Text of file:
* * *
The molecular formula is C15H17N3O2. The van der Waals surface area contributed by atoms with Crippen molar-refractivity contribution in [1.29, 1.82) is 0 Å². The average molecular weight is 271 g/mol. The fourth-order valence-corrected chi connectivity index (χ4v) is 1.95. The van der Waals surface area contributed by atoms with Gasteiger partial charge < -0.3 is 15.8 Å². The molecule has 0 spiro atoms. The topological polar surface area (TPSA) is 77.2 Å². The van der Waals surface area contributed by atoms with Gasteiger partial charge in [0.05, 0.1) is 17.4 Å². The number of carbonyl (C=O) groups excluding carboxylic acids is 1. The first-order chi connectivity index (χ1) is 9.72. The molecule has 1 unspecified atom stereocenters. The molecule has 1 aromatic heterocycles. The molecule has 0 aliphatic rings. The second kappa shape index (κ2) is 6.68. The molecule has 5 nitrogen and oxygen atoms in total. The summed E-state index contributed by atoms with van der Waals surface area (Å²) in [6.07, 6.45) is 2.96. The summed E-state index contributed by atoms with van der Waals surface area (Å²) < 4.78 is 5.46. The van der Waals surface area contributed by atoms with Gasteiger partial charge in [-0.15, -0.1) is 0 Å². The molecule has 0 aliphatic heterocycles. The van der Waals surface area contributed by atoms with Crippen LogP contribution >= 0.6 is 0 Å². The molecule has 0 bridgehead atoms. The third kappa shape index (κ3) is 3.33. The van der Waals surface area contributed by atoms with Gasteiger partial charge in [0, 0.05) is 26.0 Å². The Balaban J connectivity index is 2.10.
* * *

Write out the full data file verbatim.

The molecular formula is C15H17N3O2. The van der Waals surface area contributed by atoms with Crippen molar-refractivity contribution in [1.29, 1.82) is 0 Å². The average molecular weight is 271 g/mol. The fourth-order valence-corrected chi connectivity index (χ4v) is 1.95. The van der Waals surface area contributed by atoms with Gasteiger partial charge < -0.3 is 15.8 Å². The molecule has 0 spiro atoms. The topological polar surface area (TPSA) is 77.2 Å². The van der Waals surface area contributed by atoms with Gasteiger partial charge in [0.05, 0.1) is 17.4 Å². The number of carbonyl (C=O) groups excluding carboxylic acids is 1. The first-order chi connectivity index (χ1) is 9.72. The molecule has 1 unspecified atom stereocenters. The molecule has 1 aromatic heterocycles. The molecule has 0 aliphatic rings. The second kappa shape index (κ2) is 6.68. The molecule has 5 nitrogen and oxygen atoms in total. The summed E-state index contributed by atoms with van der Waals surface area (Å²) in [6.07, 6.45) is 2.96. The summed E-state index contributed by atoms with van der Waals surface area (Å²) < 4.78 is 5.46. The van der Waals surface area contributed by atoms with Gasteiger partial charge in [-0.15, -0.1) is 0 Å². The molecule has 0 aliphatic heterocycles. The van der Waals surface area contributed by atoms with Crippen LogP contribution >= 0.6 is 0 Å². The molecule has 0 bridgehead atoms. The third kappa shape index (κ3) is 3.33. The van der Waals surface area contributed by atoms with Gasteiger partial charge in [0, 0.05) is 26.0 Å². The Balaban J connectivity index is 2.10.